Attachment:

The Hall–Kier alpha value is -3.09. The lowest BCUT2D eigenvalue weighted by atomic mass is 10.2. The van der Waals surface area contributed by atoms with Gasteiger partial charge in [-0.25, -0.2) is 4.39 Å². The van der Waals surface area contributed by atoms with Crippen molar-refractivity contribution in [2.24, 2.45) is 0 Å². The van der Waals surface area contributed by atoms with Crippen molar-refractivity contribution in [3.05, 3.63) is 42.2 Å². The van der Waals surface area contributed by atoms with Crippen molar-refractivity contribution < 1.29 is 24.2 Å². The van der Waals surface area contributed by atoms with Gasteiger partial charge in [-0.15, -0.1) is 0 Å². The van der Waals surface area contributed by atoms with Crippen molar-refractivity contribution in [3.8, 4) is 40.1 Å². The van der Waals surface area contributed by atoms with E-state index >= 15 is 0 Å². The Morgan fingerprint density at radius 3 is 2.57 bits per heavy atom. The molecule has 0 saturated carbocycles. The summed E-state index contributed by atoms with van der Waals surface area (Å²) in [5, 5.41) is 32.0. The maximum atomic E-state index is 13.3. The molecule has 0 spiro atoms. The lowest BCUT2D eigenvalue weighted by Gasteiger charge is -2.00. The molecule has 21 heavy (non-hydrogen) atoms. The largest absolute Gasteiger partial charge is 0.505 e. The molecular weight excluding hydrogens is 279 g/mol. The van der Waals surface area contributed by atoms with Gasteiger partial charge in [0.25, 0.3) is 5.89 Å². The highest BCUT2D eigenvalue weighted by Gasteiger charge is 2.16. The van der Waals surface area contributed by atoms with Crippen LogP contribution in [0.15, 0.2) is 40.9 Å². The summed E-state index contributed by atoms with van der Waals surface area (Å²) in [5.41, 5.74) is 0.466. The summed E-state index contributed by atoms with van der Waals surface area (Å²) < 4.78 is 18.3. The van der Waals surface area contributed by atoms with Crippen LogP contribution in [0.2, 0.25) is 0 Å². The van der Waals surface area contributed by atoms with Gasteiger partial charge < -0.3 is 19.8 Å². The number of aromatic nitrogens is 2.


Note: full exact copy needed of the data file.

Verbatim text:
The Hall–Kier alpha value is -3.09. The lowest BCUT2D eigenvalue weighted by atomic mass is 10.2. The van der Waals surface area contributed by atoms with Gasteiger partial charge in [-0.25, -0.2) is 4.39 Å². The van der Waals surface area contributed by atoms with Crippen molar-refractivity contribution in [2.24, 2.45) is 0 Å². The van der Waals surface area contributed by atoms with Crippen molar-refractivity contribution in [3.05, 3.63) is 42.2 Å². The van der Waals surface area contributed by atoms with Crippen molar-refractivity contribution < 1.29 is 24.2 Å². The van der Waals surface area contributed by atoms with Gasteiger partial charge in [-0.15, -0.1) is 0 Å². The van der Waals surface area contributed by atoms with Crippen molar-refractivity contribution in [3.8, 4) is 40.1 Å². The van der Waals surface area contributed by atoms with E-state index >= 15 is 0 Å². The Morgan fingerprint density at radius 3 is 2.57 bits per heavy atom. The molecule has 0 saturated carbocycles. The summed E-state index contributed by atoms with van der Waals surface area (Å²) in [5, 5.41) is 32.0. The maximum atomic E-state index is 13.3. The molecule has 0 spiro atoms. The lowest BCUT2D eigenvalue weighted by Gasteiger charge is -2.00. The molecule has 21 heavy (non-hydrogen) atoms. The largest absolute Gasteiger partial charge is 0.505 e. The molecular weight excluding hydrogens is 279 g/mol. The van der Waals surface area contributed by atoms with Gasteiger partial charge in [0.25, 0.3) is 5.89 Å². The highest BCUT2D eigenvalue weighted by Gasteiger charge is 2.16. The van der Waals surface area contributed by atoms with Crippen LogP contribution in [0.15, 0.2) is 40.9 Å². The summed E-state index contributed by atoms with van der Waals surface area (Å²) in [5.41, 5.74) is 0.466. The summed E-state index contributed by atoms with van der Waals surface area (Å²) < 4.78 is 18.3. The van der Waals surface area contributed by atoms with Crippen LogP contribution in [0.2, 0.25) is 0 Å². The van der Waals surface area contributed by atoms with Gasteiger partial charge < -0.3 is 19.8 Å². The number of aromatic nitrogens is 2.